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In the discussion forum for this module, you were asked to analyze the dialogue taking place in the Requiem for Death of a Salesman, and you were asked to discuss specifically Biff’s statement about his father, Willie Loman, that Willie “had the wrong dreams” and/or “didn’t know who he was.”
As noted in the “Module Notes,” looking up the definition for “Requiem,” you find it typically is a musical service for the repose of the dead. And as discussed previously, a funeral service usually involves celebrating the life of the deceased. Now as we close our study on Miller’s Death of a Salesman, you are asked to examine why Arthur Miller would pay tribute to the death of Willy Loman (“ low man”).
As we have witnessed in the play, Willy’s character and that of his sons are deeply flawed; however, as we previously have discussed, most humans also are flawed in some way. As a matter of fact, in the previous module, you were asked to discuss how you might relate to some degree with Willy Loman or with one of the other characters in Miller’s play. Now that we have come to the end of the play, and to the end of this module and course, you are asked to take all that you have learned and apply it to a careful, thought-provoking examination of Willie Loman and/or his sons, applying character analysis to argue for a larger purpose or theme related to why the play still speaks to an audience, to you, across time.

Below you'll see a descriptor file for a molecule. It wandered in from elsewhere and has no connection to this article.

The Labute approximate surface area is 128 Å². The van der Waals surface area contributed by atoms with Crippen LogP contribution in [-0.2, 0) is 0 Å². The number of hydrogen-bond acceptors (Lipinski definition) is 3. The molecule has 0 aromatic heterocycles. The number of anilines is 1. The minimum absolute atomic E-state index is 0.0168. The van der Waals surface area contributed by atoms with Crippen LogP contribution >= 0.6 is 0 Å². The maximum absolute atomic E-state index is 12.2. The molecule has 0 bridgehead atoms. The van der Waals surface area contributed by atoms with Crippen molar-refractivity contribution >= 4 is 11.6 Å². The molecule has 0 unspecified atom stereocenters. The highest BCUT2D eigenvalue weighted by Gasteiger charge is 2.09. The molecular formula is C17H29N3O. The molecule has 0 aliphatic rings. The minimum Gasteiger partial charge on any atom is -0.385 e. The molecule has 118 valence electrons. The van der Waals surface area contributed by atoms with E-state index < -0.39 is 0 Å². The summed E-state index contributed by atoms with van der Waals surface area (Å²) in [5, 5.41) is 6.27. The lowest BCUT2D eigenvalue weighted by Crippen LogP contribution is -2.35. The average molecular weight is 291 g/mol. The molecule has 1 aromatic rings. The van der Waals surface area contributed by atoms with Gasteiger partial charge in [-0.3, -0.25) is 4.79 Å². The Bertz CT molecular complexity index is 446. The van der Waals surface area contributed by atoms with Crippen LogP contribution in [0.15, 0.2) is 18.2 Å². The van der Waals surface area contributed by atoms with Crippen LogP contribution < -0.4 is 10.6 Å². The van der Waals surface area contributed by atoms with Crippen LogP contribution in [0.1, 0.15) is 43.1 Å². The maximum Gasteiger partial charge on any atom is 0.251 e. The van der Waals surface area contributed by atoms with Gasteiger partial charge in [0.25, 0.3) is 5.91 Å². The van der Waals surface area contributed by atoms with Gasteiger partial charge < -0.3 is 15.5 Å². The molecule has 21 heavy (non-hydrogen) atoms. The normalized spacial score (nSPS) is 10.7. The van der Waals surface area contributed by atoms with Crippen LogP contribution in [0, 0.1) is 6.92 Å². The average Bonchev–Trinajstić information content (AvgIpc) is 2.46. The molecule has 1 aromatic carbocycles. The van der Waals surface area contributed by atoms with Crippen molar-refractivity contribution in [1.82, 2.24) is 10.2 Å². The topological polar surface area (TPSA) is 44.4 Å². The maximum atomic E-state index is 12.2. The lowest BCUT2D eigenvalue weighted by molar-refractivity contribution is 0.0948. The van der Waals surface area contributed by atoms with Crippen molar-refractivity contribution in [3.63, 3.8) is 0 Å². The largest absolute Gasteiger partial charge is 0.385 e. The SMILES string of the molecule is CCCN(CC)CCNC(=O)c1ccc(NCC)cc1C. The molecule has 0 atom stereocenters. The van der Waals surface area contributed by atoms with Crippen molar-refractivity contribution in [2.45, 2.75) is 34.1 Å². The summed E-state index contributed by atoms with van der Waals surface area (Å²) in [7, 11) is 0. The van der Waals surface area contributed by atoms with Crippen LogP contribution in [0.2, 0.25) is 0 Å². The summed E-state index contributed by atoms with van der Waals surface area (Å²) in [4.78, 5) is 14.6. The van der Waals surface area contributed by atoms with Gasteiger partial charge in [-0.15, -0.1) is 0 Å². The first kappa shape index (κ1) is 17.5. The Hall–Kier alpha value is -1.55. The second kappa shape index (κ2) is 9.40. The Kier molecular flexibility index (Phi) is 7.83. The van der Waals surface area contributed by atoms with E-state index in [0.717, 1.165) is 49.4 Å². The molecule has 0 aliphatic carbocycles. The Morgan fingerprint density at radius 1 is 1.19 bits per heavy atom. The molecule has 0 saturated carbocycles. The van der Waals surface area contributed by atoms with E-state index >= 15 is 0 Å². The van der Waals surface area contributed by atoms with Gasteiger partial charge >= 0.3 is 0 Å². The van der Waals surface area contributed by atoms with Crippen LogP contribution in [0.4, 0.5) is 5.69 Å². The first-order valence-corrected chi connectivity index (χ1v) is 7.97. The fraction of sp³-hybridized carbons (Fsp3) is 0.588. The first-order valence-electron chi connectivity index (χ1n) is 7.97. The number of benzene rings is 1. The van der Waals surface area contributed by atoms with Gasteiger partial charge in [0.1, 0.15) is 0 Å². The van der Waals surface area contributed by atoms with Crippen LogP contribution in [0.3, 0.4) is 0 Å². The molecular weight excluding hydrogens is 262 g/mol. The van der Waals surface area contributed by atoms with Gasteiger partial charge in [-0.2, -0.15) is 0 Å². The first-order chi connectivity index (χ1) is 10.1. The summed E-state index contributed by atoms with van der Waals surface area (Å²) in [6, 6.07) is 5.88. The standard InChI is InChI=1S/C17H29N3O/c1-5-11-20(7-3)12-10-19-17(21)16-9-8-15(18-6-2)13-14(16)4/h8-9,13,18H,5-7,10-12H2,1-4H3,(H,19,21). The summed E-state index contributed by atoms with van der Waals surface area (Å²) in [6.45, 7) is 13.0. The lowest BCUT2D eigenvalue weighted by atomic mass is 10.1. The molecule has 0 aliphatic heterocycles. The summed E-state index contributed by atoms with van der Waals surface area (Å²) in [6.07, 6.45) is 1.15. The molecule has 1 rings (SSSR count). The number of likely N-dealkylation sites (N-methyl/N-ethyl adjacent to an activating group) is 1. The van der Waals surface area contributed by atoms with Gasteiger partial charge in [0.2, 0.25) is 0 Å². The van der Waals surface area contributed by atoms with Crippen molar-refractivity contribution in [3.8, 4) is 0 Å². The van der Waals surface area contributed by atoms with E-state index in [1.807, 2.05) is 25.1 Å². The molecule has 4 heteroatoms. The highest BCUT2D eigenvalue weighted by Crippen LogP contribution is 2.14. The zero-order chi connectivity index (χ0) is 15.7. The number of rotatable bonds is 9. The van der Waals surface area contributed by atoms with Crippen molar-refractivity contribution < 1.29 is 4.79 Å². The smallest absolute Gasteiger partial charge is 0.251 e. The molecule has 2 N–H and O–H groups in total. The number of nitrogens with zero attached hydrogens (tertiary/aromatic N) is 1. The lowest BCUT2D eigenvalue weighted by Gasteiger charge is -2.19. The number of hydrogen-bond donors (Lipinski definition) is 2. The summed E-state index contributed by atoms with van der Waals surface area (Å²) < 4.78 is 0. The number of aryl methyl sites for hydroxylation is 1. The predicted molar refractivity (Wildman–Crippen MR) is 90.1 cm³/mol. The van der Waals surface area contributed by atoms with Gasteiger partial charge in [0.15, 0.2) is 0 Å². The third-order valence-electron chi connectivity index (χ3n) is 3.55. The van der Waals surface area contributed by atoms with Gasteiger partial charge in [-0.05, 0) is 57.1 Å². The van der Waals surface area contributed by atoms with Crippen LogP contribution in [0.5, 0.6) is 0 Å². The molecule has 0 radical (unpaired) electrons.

As noted earlier in this module, in the final act of Death of a Salesman, while standing at the graveside of his father, Biff tells his brother, Happy, that Biff knows who he is. But does he? Does Happy? By claiming that, finally, Biff knows who he is, Biff sets himself apart from his dead father, Willy Loman, declaring that Willy “never knew who he was.”
Reflecting back on Willy’s actions and dialogue in the play, do you agree or disagree with Biff? Why? What two (2) quotes from Willy Loman’s dialogue in the previous two (2) acts supports your position?
How does Willy’s dilemma in the play relate to his sons?
How does Willy’s dilemma in the play, and Willy’s relationship with his sons, particularly with Biff, relate to a larger theme in the play?
What two (2) quotes from Biff or Happy illustrate a similarity or difference between father and son?
Why is the idea of self-knowledge so important to the play’s conclusion? How might the struggle of the play’s characters with self-knowledge relate to you, to an audience?